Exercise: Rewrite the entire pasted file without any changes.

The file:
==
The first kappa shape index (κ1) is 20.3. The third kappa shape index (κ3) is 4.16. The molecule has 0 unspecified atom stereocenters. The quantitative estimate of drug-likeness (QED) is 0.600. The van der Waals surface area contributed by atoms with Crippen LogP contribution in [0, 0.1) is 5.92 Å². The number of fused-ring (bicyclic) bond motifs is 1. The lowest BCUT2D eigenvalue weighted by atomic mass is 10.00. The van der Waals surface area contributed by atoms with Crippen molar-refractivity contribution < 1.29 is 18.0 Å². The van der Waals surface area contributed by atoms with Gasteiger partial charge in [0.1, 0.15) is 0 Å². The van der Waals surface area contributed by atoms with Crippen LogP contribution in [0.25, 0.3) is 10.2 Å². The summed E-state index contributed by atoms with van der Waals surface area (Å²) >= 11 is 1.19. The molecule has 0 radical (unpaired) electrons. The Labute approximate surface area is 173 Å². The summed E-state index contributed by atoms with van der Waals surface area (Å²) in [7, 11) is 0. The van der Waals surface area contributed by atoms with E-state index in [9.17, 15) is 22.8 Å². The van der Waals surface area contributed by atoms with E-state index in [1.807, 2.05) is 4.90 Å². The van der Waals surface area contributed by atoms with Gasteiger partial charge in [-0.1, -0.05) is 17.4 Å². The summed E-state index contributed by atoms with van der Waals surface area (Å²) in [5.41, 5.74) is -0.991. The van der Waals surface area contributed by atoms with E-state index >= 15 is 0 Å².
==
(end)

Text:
The first kappa shape index (κ1) is 20.3. The third kappa shape index (κ3) is 4.16. The molecule has 0 unspecified atom stereocenters. The quantitative estimate of drug-likeness (QED) is 0.600. The van der Waals surface area contributed by atoms with Crippen LogP contribution in [0, 0.1) is 5.92 Å². The number of fused-ring (bicyclic) bond motifs is 1. The lowest BCUT2D eigenvalue weighted by atomic mass is 10.00. The van der Waals surface area contributed by atoms with Crippen molar-refractivity contribution < 1.29 is 18.0 Å². The van der Waals surface area contributed by atoms with Gasteiger partial charge in [0.1, 0.15) is 0 Å². The van der Waals surface area contributed by atoms with Crippen LogP contribution in [0.25, 0.3) is 10.2 Å². The summed E-state index contributed by atoms with van der Waals surface area (Å²) >= 11 is 1.19. The molecule has 0 radical (unpaired) electrons. The Labute approximate surface area is 173 Å². The summed E-state index contributed by atoms with van der Waals surface area (Å²) in [7, 11) is 0. The van der Waals surface area contributed by atoms with E-state index in [9.17, 15) is 22.8 Å². The van der Waals surface area contributed by atoms with E-state index in [1.807, 2.05) is 4.90 Å². The van der Waals surface area contributed by atoms with Gasteiger partial charge in [-0.1, -0.05) is 17.4 Å². The summed E-state index contributed by atoms with van der Waals surface area (Å²) in [5.41, 5.74) is -0.991. The van der Waals surface area contributed by atoms with E-state index >= 15 is 0 Å².